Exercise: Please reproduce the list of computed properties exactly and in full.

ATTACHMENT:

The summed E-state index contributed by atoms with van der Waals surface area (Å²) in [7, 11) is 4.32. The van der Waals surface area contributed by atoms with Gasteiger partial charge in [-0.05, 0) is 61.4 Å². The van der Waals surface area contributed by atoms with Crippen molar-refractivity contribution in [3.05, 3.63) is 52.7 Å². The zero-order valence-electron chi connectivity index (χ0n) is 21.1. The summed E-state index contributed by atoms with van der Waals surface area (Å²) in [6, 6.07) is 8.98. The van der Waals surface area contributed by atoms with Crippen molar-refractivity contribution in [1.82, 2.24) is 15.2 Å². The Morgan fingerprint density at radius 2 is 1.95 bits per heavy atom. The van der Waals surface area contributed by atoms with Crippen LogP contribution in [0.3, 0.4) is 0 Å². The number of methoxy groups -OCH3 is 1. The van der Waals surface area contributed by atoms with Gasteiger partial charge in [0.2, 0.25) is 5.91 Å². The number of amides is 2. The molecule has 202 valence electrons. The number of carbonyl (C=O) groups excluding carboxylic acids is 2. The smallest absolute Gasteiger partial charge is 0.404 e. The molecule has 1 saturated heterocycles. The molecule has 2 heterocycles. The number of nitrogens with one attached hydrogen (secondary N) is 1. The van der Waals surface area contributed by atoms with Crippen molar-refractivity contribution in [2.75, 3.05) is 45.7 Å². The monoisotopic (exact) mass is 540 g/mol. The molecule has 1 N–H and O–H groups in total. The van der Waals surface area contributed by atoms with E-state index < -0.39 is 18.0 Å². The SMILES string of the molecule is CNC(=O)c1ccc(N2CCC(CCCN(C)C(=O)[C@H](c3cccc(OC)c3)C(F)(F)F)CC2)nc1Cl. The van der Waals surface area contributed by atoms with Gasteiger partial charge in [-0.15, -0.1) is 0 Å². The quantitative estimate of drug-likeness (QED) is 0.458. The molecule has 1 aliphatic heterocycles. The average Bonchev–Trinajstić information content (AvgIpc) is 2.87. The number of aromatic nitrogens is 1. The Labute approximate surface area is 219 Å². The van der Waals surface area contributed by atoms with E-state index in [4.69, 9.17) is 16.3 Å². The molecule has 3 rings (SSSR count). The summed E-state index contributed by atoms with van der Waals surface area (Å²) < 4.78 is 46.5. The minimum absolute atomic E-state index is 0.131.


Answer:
The summed E-state index contributed by atoms with van der Waals surface area (Å²) in [7, 11) is 4.32. The van der Waals surface area contributed by atoms with Gasteiger partial charge in [-0.05, 0) is 61.4 Å². The van der Waals surface area contributed by atoms with Crippen molar-refractivity contribution in [3.05, 3.63) is 52.7 Å². The zero-order valence-electron chi connectivity index (χ0n) is 21.1. The summed E-state index contributed by atoms with van der Waals surface area (Å²) in [6, 6.07) is 8.98. The van der Waals surface area contributed by atoms with Crippen molar-refractivity contribution in [1.82, 2.24) is 15.2 Å². The Morgan fingerprint density at radius 2 is 1.95 bits per heavy atom. The van der Waals surface area contributed by atoms with Crippen LogP contribution in [0.3, 0.4) is 0 Å². The number of methoxy groups -OCH3 is 1. The van der Waals surface area contributed by atoms with Gasteiger partial charge in [0.2, 0.25) is 5.91 Å². The number of amides is 2. The molecule has 202 valence electrons. The number of carbonyl (C=O) groups excluding carboxylic acids is 2. The smallest absolute Gasteiger partial charge is 0.404 e. The molecule has 1 saturated heterocycles. The molecule has 2 heterocycles. The number of nitrogens with one attached hydrogen (secondary N) is 1. The van der Waals surface area contributed by atoms with Crippen molar-refractivity contribution in [2.75, 3.05) is 45.7 Å². The monoisotopic (exact) mass is 540 g/mol. The molecule has 1 N–H and O–H groups in total. The van der Waals surface area contributed by atoms with E-state index < -0.39 is 18.0 Å². The SMILES string of the molecule is CNC(=O)c1ccc(N2CCC(CCCN(C)C(=O)[C@H](c3cccc(OC)c3)C(F)(F)F)CC2)nc1Cl. The van der Waals surface area contributed by atoms with Gasteiger partial charge in [-0.15, -0.1) is 0 Å². The quantitative estimate of drug-likeness (QED) is 0.458. The molecule has 1 aliphatic heterocycles. The average Bonchev–Trinajstić information content (AvgIpc) is 2.87. The number of aromatic nitrogens is 1. The Labute approximate surface area is 219 Å². The van der Waals surface area contributed by atoms with E-state index in [4.69, 9.17) is 16.3 Å². The molecule has 3 rings (SSSR count). The summed E-state index contributed by atoms with van der Waals surface area (Å²) < 4.78 is 46.5. The minimum absolute atomic E-state index is 0.131.